Meatless Monday: Home Economics Goes Wild(ly) Affordable Organic -- Cook for Good's Linda Watson

Linda Watson has been a dot com CEO, a software gaming engineer and a politician, but the real power and pleasure, she finds, comes in tying on a flowered apron and showing folks they can eat fabulous food, get healthy and save the planet, all on $5 a day. "Or less," adds Watson, who heads Cook for Good.

Raleigh-based Watson launched the nonprofit back in 2007, when she was seeing cracks in our food system. Why should a head of kale cost more than a bag of fries? What kind of message was that? What did that mean for our health and economy?

"I got interested in the food stamp challenge," she says. "I'd been vegetarian for years and I thought, if people would just cook for scratch, they could be having amazing food for almost no money." Almost no money, in SNAP terms, translates to $1.25 a meal. She spent one week trying to feed her husband and herself on a food stamp budget. "It was miserable." Watson spent another twelve weeks figuring out how to make it work. The result is her book "Wildly Affordable Organic."

"Wildly Affordable Organic" features recipes that maximize fresh, organic produce with the help of pantry-friendly, stretch-your-dollar wonders like dried beans and whole grains. Most of all, it features what used to be known as home economics. Cooking from scratch and cooking with the seasons means not wasting a scrap or a cent, and there's nothing old-fashioned about it. We've lost these basic kitchen smarts through what Watson calls the corporate deskilling of America.

"My mom was part of that whole big revolution of going into the work force for the first time." Like other women, she bought into the propaganda of the 50s, that "processed food is cleaner and more modern than cooking yourself." Watson remembers childhood meals of canned soup, "bologna sandwiches on white bread, macaroni and cheese with ketchup," and sopping up her mother's pot roast gravy "with piece after piece of Wonderbread."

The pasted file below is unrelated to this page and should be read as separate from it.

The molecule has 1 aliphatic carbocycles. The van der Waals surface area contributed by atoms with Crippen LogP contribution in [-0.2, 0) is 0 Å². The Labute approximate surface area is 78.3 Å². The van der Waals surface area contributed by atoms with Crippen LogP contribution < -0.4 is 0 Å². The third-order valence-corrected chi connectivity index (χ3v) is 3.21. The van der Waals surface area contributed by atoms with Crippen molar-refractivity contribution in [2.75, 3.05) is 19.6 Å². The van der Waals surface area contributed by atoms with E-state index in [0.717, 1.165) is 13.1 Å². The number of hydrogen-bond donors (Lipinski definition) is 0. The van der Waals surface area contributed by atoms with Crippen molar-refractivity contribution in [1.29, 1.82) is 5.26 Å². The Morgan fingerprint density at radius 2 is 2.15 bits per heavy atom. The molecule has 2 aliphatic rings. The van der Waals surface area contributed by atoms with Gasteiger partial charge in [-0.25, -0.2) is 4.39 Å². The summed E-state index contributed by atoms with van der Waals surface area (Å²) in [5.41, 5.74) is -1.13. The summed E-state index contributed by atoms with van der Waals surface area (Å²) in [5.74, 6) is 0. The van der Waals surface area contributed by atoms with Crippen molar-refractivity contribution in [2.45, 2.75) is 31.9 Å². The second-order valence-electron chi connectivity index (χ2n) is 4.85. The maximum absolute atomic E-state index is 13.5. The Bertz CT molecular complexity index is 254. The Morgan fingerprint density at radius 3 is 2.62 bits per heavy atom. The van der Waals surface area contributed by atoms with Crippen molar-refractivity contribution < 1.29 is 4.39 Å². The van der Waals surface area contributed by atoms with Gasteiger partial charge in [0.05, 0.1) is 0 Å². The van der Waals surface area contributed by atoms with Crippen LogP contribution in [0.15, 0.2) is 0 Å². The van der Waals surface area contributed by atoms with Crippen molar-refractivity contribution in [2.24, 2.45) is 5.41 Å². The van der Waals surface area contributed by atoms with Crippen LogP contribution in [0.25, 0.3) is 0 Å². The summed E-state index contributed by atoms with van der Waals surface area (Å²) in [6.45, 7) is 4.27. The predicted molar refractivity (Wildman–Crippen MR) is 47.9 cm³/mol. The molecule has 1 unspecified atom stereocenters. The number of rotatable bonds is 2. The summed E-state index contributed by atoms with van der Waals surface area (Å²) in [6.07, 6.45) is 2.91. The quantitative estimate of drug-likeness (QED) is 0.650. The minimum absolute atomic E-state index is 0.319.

You won't find pot roast or Wonderbread in "Wildly Affordable Organic." The recipes, like Watson, are vegan. "The environment was the tipping point. And health." There's a third reason Watson advocates a meatless diet -- it translates into true home and national economy. "We could hugely reduce the amount of money we spend on food packaging, on health care," she says. "We could spend that on taking the country green, to insulate our houses, have a good solar program, public transportation, have the health to ride a bicycle, plant a vegetable garden, have real food in schools again."

Through Cook for Good, Watson teaches home cooking and home economy at food banks, farmers markets, co-ops, nutrition assistance conferences, shelters and high-end markets. "People needs information about nutrition. Who doesn't?" she says. "I'm learning new things all the time." Her favorite new trick is getting that last little bit of goodness from a fresh lemon by grating the zest. "Great in pancakes," she says.

Yeah, but is Watson really happier in her apron, teaching people how to cook beans than she was as a suit-wearing CEO? "Absolutely. I've found my calling," she says. "It brings together food, connecting with others, doing good for the planet and helping people take control of their own lives."

Love Me Slender Oatmeal

from "Cook for Good," copyright 2013, used by permission

1/4 cup dried coconut
2 cups old-fashioned rolled oats
1- 1/2 teaspoon baking powder
1/2 teaspoon cinnamon
1/2 teaspoon salt
1/4 teaspoon nutmeg
2 tablespoons finely ground flaxseed
1- 1/4 cup water
1 sweet red cooking apple, such as a Gala
1/4 cup maple syrup or sorghum
1/4 cup raisins (40 grams)
vegetable oil for the pan

Heat oven to 350°F. Oil heart-shaped cake pan and line with parchment cut to fit. (You can also bake this in an 8x8 baking pan or 9-inch cake pan.)

Put coconut in a food processor fitted with a steel blade and process for about 30 seconds. Add 1/2 cup oatmeal and pulse five or six times. Put mixture in a medium bowl with remaining oatmeal, baking powder, cinnamon, salt, and nutmeg. Stir to combine.

Put flaxseed and 1/4 cup water in a microwave-safe container. Heat until very warm, about one minute on high. Stir to develop eggy texture.

Dice apple while flaxseed mixture cools. Add flaxseed and remaining water to oat mixture, stirring just enough to combine. Stir in apple and raisins. If you're in the mood, use your fingers to arrange apples so most of the red peels show.

Bake for 30 to 35 minutes, until oatmeal cake begins to pull away from the edges of the pan and is firm to the touch.

Serve warm or at room temperature. Keeps covered at room temperature for about four days.

Serves 8.